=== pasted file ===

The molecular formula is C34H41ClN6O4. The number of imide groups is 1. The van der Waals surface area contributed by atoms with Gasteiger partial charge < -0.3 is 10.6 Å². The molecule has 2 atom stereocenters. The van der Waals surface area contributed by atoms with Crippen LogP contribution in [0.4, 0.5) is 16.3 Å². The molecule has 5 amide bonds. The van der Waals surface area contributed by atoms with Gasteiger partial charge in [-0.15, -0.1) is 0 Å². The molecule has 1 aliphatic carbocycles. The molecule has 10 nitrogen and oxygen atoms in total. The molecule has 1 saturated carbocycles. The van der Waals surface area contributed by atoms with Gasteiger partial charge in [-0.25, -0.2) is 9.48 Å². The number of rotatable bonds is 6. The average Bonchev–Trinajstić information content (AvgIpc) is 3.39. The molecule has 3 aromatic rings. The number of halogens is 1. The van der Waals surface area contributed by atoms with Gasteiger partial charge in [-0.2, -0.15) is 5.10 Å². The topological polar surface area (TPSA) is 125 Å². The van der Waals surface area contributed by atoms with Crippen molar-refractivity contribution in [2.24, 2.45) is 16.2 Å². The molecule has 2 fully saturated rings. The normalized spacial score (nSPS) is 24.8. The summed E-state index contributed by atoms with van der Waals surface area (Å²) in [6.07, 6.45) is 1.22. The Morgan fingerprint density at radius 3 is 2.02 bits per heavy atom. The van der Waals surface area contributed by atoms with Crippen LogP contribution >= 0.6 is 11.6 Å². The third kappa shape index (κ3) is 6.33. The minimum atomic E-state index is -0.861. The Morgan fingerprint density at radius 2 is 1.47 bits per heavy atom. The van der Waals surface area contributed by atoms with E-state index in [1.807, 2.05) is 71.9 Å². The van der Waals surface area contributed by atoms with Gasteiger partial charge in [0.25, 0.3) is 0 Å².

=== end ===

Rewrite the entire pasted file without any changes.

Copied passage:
The molecular formula is C34H41ClN6O4. The number of imide groups is 1. The van der Waals surface area contributed by atoms with Gasteiger partial charge < -0.3 is 10.6 Å². The molecule has 2 atom stereocenters. The van der Waals surface area contributed by atoms with Crippen LogP contribution in [0.4, 0.5) is 16.3 Å². The molecule has 5 amide bonds. The van der Waals surface area contributed by atoms with Gasteiger partial charge in [-0.15, -0.1) is 0 Å². The molecule has 1 aliphatic carbocycles. The molecule has 10 nitrogen and oxygen atoms in total. The molecule has 1 saturated carbocycles. The van der Waals surface area contributed by atoms with Gasteiger partial charge in [-0.25, -0.2) is 9.48 Å². The number of rotatable bonds is 6. The average Bonchev–Trinajstić information content (AvgIpc) is 3.39. The molecule has 3 aromatic rings. The number of halogens is 1. The van der Waals surface area contributed by atoms with Gasteiger partial charge in [-0.2, -0.15) is 5.10 Å². The topological polar surface area (TPSA) is 125 Å². The van der Waals surface area contributed by atoms with Crippen molar-refractivity contribution in [2.24, 2.45) is 16.2 Å². The molecule has 2 fully saturated rings. The normalized spacial score (nSPS) is 24.8. The summed E-state index contributed by atoms with van der Waals surface area (Å²) in [6.07, 6.45) is 1.22. The Morgan fingerprint density at radius 3 is 2.02 bits per heavy atom. The van der Waals surface area contributed by atoms with Crippen LogP contribution >= 0.6 is 11.6 Å². The third kappa shape index (κ3) is 6.33. The minimum atomic E-state index is -0.861. The Morgan fingerprint density at radius 2 is 1.47 bits per heavy atom. The van der Waals surface area contributed by atoms with E-state index in [1.807, 2.05) is 71.9 Å². The van der Waals surface area contributed by atoms with Gasteiger partial charge in [0.25, 0.3) is 0 Å².